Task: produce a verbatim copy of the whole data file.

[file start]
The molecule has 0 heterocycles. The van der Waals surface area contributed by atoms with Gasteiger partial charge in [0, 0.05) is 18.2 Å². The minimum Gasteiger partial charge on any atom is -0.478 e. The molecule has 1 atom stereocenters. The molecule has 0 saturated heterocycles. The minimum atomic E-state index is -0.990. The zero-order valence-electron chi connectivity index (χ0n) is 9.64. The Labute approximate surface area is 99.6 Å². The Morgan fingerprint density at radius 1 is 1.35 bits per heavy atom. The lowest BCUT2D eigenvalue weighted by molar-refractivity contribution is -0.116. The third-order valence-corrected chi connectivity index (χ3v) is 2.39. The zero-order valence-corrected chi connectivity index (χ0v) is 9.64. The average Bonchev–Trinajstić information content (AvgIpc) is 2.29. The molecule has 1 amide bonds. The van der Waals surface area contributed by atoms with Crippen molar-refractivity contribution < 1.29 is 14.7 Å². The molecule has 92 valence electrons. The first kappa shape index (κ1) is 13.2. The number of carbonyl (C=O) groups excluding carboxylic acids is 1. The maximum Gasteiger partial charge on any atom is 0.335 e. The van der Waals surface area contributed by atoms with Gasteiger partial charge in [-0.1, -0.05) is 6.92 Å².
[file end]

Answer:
The molecule has 0 heterocycles. The van der Waals surface area contributed by atoms with Gasteiger partial charge in [0, 0.05) is 18.2 Å². The minimum Gasteiger partial charge on any atom is -0.478 e. The molecule has 1 atom stereocenters. The molecule has 0 saturated heterocycles. The minimum atomic E-state index is -0.990. The zero-order valence-electron chi connectivity index (χ0n) is 9.64. The Labute approximate surface area is 99.6 Å². The Morgan fingerprint density at radius 1 is 1.35 bits per heavy atom. The lowest BCUT2D eigenvalue weighted by molar-refractivity contribution is -0.116. The third-order valence-corrected chi connectivity index (χ3v) is 2.39. The zero-order valence-corrected chi connectivity index (χ0v) is 9.64. The average Bonchev–Trinajstić information content (AvgIpc) is 2.29. The molecule has 1 amide bonds. The van der Waals surface area contributed by atoms with Crippen molar-refractivity contribution < 1.29 is 14.7 Å². The molecule has 92 valence electrons. The first kappa shape index (κ1) is 13.2. The number of carbonyl (C=O) groups excluding carboxylic acids is 1. The maximum Gasteiger partial charge on any atom is 0.335 e. The van der Waals surface area contributed by atoms with Gasteiger partial charge in [-0.1, -0.05) is 6.92 Å².